Fort Independence on Castle Island, Boston Harbor
Fort Independence on Castle Island has a long history of defense in the Boston Harbor. Today, it has been transformed into a popular destination for tourists and locals alike who want a brief getaway from the hustle of metropolitan Boston. The first edifice constructed on the island was a British fortification built in 1634, which underwent several transformations before the British destroyed it themselves during the American Revolution. The United States military took control of the island and established their own armaments. Congress authorized funding for a new fort that was constructed between 1833 and 1851. This fort stood through the American Civil War and World Wars I and II. Eventually, it was preserved and the space surrounding it was turned into a public park.
Backstory and Context
Fort Independence is the oldest fortified site of British origin in the United States. It was first erected in 1643 on Castle Island and has been transformed eight times since the original construction. The present fort was built between 1833-1851. The five-sided structure is shaped like a pentagon. It stood alone on the island at a strategic point in the Boston Harbor until 1928. That year, the roadway connecting the island to the main hub of Boston was opened to make travel to Castle Island easier for tourists and locals who needed a day away from the busy city. The island had been connected to the mainland around this time when a port facility was built between the two pieces of land.
The fort was used as a headquarters for the British military during the colonial era. They abandoned and destroyed their own fort as they evacuated Boston in 1776. While the British held the fort from its earlier construction until 1776, it was referred to as “the Castle” or “Castle William.” After the British abandoned the Fort, it was quickly taken over by American forces and officially re-named as Fort Adams. Later, in 1797, the name “Fort Independence” was transferred to the fort from an existing armament north of Boston (in Hull) leaving that fort without a name. Construction of the existing fort (beginning in 1833) was supervised by Colonel Sylvanus Thayer, one of the nation's leading military engineers of the time. Fort Independence was in operation throughout World War II. It never saw much action after the American Revolution. During the Civil War, it was used for training soldiers. Small arms ammunition was stored at the fort during World War I and later, during World War II, it was used primarily as a degaussing station for ships entering Boston Harbor.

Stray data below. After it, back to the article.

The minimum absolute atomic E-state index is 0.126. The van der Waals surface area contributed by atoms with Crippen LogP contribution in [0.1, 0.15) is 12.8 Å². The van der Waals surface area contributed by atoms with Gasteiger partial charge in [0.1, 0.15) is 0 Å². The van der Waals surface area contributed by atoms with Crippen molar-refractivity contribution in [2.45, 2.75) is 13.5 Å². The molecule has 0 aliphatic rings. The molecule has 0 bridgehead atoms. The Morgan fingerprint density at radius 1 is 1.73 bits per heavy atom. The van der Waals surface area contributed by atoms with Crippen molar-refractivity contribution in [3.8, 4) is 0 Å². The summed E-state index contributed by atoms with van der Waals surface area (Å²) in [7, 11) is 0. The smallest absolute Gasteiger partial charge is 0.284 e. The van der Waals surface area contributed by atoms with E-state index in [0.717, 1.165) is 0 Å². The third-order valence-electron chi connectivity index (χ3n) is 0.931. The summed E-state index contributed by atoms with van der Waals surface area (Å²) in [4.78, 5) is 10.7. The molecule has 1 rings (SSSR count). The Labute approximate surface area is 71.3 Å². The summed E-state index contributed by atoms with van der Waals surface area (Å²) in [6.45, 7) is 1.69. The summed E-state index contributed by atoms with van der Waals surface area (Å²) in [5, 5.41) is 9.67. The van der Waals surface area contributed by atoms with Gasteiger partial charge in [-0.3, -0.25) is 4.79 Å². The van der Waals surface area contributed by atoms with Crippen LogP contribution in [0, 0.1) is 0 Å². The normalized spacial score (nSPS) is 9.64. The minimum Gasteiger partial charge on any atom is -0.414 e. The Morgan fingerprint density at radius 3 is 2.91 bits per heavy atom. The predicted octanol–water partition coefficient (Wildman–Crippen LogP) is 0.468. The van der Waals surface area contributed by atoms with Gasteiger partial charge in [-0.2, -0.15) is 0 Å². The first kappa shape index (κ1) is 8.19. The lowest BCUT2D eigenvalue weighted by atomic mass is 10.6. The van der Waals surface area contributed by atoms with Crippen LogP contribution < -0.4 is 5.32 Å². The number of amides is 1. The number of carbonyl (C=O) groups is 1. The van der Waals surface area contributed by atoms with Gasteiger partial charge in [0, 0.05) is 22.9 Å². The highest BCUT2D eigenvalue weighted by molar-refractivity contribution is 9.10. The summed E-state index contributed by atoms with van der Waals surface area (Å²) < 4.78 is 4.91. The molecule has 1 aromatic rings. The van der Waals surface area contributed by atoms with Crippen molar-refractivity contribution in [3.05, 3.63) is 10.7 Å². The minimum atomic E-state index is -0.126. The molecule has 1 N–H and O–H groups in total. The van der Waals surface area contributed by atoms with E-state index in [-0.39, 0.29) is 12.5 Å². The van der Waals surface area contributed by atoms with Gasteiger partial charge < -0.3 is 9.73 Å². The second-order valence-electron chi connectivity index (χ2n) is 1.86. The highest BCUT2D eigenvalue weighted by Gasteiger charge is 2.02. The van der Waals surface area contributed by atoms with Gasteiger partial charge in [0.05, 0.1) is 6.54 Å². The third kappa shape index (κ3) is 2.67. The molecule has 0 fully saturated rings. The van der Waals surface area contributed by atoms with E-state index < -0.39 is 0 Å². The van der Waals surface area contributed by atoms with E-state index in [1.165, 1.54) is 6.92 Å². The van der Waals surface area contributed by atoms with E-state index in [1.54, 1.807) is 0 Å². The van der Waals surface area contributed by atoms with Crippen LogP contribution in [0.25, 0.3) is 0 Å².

After the federal government had no use for the fort, they turned it over to the Massachusetts Department of Conservation and Recreation. You can tour the fort by self-guide, with the help of signs, or by group with the Castle Island Association. Tours of the historic building are free. The Fort is open to public from Memorial Day to Columbus Day.
Fort Independence offers many public amenities during the summer months. It has direct access to three miles of beaches with active lifeguards on duty. The park provides outdoor courtyards for recreational use. Fort Independence and Castle Island are both listed in the State and National Registers of Historic Places.
Castle Island, Pleasure Bay, M Street Beach and Carson Beach. Mass.gov. Accessed March 29, 2017. http://www.mass.gov/eea/agencies/dcr/massparks/region-boston/castle-island-pleasure-bay-m-street-and...
Rayner, Ashley. "10 Historic US Forts That Shaped American History." EscapeHere. Accessed March 31, 2017. http://www.escapehere.com/destination/10-historic-us-forts-that-shaped-american-history/4/Johnson, Benjamin. Object of the Month: Fort Independence. Massachusetts Historical Society. June 30, 2005. Accessed November 18, 2018. https://www.masshist.org/object-of-the-month/objects/fort-independence-2005-06-01.
Castle Island/Fort Independence. The Cultural Landscape Foundation. . Accessed November 18, 2018. https://tclf.org/castle-island-fort-independence.